Hearing Loss

Hearing loss is a common problem caused by noise, aging, disease, and heredity, and is not an ailment reserved for the elderly. Research shows that 17% of the U.S. population (31.5 million) suffers from some degree of hearing loss. The majority of those with hearing loss are still in the workforce or educational settings. Recent studies show 19% of children between the ages of 12 and 19 have a slight to mild hearing loss.

The National Institute on Deafness and other Communication Disorders (NIDCD) recently reported the following statistics on hearing loss:

  • 32% of males and 20% of females begin to show signs of hearing loss between the ages of 20 and 39
  • 18 percent of American adults 45–64 years old have some degree of hearing loss
  • 30 percent of adults 65–74 years old have a problematic hearing loss
  • 47 percent of adults 75 years old or older have a hearing loss

The NIDCD also estimates that approximately 15 percent (26 million) of Americans between the ages of 20 and 69 have high frequency hearing loss due to exposure to loud sounds or noise at work or in leisure activities.

Research recently highlighted that untreated hearing loss is directly linked to depression, dementia, and Alzheimer’s disease, and when untreated hearing loss increases the risk of memory deficits and can quicken the deterioration of someone with dementia or Alzheimer’s disease. In addition, hearing loss and tinnitus are associated with diabetes, heart disease and other medical conditions. Hearing loss and/or tinnitus can often times be the first symptom of a medical problem.


Noise exposure: Noise exposure is one of the most common causes of hearing loss in the United States. Industrial noise; including machinery, construction, transportation, and restaurant employees are most at risk for permanent hearing damage. Recreational noise; including but not limited to music, hunting, flying airplanes, using power tools, and going to sporting events are also associated with known ability to damage hearing and cause permanent hearing loss. Impact noise like gun fire or fire crackers only take one incidence to damage hearing forever.

Presbycusis: Presbycusis is hearing loss that occurs gradually, also known as age-related hearing loss. The condition affects hearing in both ears over time. Speech begins to sound muffled or unclear because the ability to hear high pitch sounds is usually affected first. One of the most common complaints with presbycusis is that it is difficult to understand in a noisy environment.

Family history (Genetics): Do your parents or grandparents suffer from hearing loss? If so there is a good chance you will also experience hearing loss. Hearing loss has a strong genetic component.

Medication: There are over 700 ototoxic medications in existence today. Ototoxic medications cause ringing in the ears (tinnitus), hearing loss and balance disorders to many who take these drugs. Chemo-therapy drugs are widely known to be ototoxic as well as many other life-saving drugs. Hundreds of more common prescription and over the counter drugs are also ototoxic and those taking these drugs may not be aware of their potential damage. Aspirin, acetaminophen, ibuprofen, diuretics, beta-blockers, and calcium-channel blockers, etc… have all been linked to tinnitus, hearing loss and even balance disorders.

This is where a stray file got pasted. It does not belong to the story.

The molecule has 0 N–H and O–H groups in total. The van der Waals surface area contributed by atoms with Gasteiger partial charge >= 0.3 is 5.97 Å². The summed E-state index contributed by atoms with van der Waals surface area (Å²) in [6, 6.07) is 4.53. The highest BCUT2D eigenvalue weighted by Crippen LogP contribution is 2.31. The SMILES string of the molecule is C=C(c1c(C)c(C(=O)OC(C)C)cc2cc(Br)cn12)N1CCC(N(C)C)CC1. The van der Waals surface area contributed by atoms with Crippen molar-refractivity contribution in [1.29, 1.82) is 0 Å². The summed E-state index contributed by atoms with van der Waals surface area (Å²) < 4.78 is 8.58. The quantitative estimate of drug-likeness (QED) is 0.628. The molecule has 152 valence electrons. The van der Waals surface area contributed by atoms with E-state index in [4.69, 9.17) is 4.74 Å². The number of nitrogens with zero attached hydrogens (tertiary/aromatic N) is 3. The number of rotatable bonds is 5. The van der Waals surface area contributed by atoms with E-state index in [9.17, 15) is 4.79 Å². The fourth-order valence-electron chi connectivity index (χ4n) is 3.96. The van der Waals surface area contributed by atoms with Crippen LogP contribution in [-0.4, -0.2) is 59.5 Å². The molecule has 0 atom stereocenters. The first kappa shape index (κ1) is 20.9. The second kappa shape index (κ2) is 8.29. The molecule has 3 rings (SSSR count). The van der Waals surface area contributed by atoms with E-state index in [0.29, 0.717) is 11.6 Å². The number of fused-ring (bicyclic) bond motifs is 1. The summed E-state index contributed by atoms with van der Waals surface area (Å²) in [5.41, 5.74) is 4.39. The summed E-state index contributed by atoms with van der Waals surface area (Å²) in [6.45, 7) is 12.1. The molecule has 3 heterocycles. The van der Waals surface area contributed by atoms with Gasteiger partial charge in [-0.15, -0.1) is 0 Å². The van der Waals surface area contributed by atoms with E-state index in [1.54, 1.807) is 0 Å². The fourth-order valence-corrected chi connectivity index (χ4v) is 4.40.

Disease: Many ear problems such as ear infections and excessive ear wax cause temporary hearing loss, but many disorders of the ear lead to permanent hearing damage. Viruses are the most common cause of unknown permanent hearing loss. Symptoms can include tinnitus, vertigo, hearing loss and nausea. Other more serious disease can cause or be a contributing factor to hearing loss. Multiple Sclerosis, auto-immune disorders, tumors, stroke and diabetes are all known disorders that can have associated hearing loss.

Head Trauma: A blow to the head, a fall, or a concussion can lead to permanent hearing loss. The hearing loss can be conductive, sensorineural or a combination depending on area that is damaged.


There are generally four types of hearing loss that can occur. Each is treated differently and has different consequences and results of treatment.

Conductive Hearing Loss: Conductive hearing loss is caused by any condition that blocks or impedes the transmission of sound through the middle ear. The result is a reduction in the sound intensity (loudness) that reaches the hearing nerve. Generally, conductive hearing losses can be medically treated and resolved. Some cases may not completely resolve and may require hearing assistance. Outcomes are generally very good for those with conductive hearing loss as it is only a volume issues that needs resolution because the nerve is unaffected.

Sensorineural Hearing Loss: Sensorineural hearing loss results from damage to the auditory nerve and/or hair cells. Often, the cause cannot be determined. It is typically irreversible and permanent. Lack of clarity is the overwhelming problem with sensorineural hearing loss. Loudness is also an issue, but it is clarity of speech that hinders the most. The treatment for sensorineural hearing loss is amplification through hearing aids or other assistive technology.

Mixed Hearing Loss: A mixed hearing loss is a combination of a conductive and a sensorineural hearing loss. Hearing aids can be beneficial for persons with a mixed hearing loss.

Central Hearing Loss: Often caused by stroke or a processing disorder. Central hearing loss may not cause a problem with hearing sounds, but may instead cause an issue with understanding and using the information that is sent to the central pathways.